Developing markets gave slack

In recent days, the shares of emerging markets have reversed, changing course and losing points, although earlier vigorous growth has turned some of these assets into the most profitable objects for investment this year.
ETF iShares MSCI Emerging Market (ticker EEM) sank 5.5% compared to November 22, when the fund completed trades at the best since 2011 levels. Following the results of the last 9 trading sessions on Wednesday, this ETF registered 7 closed downs, although in general this year it is still held in the green zone, demonstrating an increase of 30% against the growth of the S & P 500 by 18%. Analysts of Bespoke Investment Group researchers, commenting on the technical situation, suggest that “the long-term upward trend in EEM is now complete.” The MSCI Emerging Markets index, tracked by iShares ETF, is trading for the fifth time in a row under the 50-day moving average, which is the first steady decline of the indicator this technical level this year and traditionally indicates a pulse fading.
This dynamic is observed against the background of the recent weakening of the players’ interest in risk. So, on Wednesday, the S & P 500 index registered the longest decline since March. As some strategists believe, it is likely that the long-term rally in emerging markets, fueled by the pursuit of high yields at low rates, has already outlived its best days. In addition, recent economic indicators were weaker than forecasts. The Citi Economic Surprise Index, tracking emerging markets, has been falling over the past month, indicating that the data is less likely to differ from forecasts.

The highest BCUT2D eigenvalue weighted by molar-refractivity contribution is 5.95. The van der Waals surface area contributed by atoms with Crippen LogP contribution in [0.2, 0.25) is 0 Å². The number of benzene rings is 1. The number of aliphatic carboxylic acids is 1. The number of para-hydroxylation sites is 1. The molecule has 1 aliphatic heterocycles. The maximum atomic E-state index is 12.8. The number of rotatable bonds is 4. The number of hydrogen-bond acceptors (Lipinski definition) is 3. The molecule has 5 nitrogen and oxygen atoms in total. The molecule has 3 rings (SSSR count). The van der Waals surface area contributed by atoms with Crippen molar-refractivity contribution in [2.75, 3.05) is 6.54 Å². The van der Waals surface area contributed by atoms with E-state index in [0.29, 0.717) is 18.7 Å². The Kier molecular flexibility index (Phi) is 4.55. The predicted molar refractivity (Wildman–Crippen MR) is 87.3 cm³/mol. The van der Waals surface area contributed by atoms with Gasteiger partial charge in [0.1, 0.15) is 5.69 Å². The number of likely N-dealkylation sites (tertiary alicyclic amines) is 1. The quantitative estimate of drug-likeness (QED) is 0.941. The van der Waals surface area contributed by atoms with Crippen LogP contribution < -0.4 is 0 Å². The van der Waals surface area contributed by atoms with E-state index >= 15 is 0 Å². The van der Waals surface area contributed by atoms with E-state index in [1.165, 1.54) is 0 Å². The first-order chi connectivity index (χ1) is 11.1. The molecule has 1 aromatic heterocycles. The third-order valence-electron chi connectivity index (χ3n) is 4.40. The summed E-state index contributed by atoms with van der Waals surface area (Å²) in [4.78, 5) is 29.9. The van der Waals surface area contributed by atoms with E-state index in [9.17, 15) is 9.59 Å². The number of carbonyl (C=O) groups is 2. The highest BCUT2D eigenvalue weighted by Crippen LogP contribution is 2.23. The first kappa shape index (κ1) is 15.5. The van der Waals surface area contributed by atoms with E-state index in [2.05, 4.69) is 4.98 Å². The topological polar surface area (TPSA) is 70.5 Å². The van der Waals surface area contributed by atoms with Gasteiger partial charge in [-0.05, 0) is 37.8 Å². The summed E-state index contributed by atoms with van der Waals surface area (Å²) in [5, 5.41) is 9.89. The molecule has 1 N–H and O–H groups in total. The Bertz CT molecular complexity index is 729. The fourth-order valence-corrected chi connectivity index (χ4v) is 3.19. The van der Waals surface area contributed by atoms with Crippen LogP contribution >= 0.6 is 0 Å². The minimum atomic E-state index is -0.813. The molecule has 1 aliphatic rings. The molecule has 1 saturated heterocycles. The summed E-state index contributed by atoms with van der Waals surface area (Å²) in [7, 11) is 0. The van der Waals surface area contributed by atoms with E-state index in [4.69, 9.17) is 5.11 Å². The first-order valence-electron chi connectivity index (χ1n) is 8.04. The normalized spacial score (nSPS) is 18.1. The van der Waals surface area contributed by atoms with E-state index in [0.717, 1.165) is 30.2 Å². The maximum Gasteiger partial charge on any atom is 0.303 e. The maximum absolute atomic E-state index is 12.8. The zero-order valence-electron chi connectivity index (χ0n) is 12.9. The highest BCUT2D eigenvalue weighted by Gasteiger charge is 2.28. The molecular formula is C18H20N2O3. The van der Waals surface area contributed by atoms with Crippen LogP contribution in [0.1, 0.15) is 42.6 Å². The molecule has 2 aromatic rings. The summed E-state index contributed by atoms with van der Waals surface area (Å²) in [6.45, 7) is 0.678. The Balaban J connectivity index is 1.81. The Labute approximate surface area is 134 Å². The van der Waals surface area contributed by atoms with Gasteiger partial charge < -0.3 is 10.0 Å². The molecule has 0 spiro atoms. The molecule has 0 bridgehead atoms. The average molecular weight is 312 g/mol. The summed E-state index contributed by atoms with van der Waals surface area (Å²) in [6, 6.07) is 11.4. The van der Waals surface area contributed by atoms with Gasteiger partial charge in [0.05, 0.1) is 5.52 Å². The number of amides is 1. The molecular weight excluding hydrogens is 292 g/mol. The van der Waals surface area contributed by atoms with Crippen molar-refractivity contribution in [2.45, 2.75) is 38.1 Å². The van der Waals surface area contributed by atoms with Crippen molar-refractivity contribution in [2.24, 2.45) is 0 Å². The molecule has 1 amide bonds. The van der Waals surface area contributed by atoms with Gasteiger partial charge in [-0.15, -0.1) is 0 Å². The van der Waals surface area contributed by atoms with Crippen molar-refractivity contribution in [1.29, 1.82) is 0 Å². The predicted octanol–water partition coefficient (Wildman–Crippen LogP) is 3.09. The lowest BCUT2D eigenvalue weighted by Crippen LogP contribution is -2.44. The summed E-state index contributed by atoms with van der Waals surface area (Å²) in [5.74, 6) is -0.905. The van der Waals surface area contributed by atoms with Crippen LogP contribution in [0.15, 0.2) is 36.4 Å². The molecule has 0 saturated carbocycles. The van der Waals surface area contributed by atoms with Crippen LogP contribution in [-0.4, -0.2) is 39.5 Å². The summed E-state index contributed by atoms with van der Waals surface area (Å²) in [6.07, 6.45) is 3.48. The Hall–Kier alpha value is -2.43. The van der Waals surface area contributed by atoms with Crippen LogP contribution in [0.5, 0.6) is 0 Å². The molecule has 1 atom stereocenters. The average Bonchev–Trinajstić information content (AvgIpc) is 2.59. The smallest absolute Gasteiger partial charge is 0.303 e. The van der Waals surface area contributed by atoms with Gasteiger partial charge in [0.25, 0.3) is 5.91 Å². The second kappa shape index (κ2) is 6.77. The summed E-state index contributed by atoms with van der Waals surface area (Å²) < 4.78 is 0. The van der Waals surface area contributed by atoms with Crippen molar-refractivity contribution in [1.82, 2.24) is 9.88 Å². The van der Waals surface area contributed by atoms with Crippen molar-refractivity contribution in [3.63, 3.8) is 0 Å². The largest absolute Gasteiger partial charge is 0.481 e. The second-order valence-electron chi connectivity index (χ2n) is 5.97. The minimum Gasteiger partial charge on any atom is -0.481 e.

“Support factors for the assets of emerging economies are evident, but all good news has already been put in prices, and the most favorable period has already passed, so that 2018 may be more complicated than the consensus forecast implies,” analysts of Societe Generale commented in their forecast for new Year. However, emerging markets are known for their ability to recover quickly after attacks of weakness. Since rates are still low and investments in other regions of the world look expensive, a number of investors still do not want to leave the emerging markets, especially given that many developing economies, tracked by leading indices, continue to show decent figures.
“We believe that the economies of developing countries will outperform the developed countries in their results, which will support the assets of the developing market,” Goldman Sachs Asset Management experts write in their forecast for 2018, pointing out that developing economies are now at the earlier stages of the business cycle compared with developed economies

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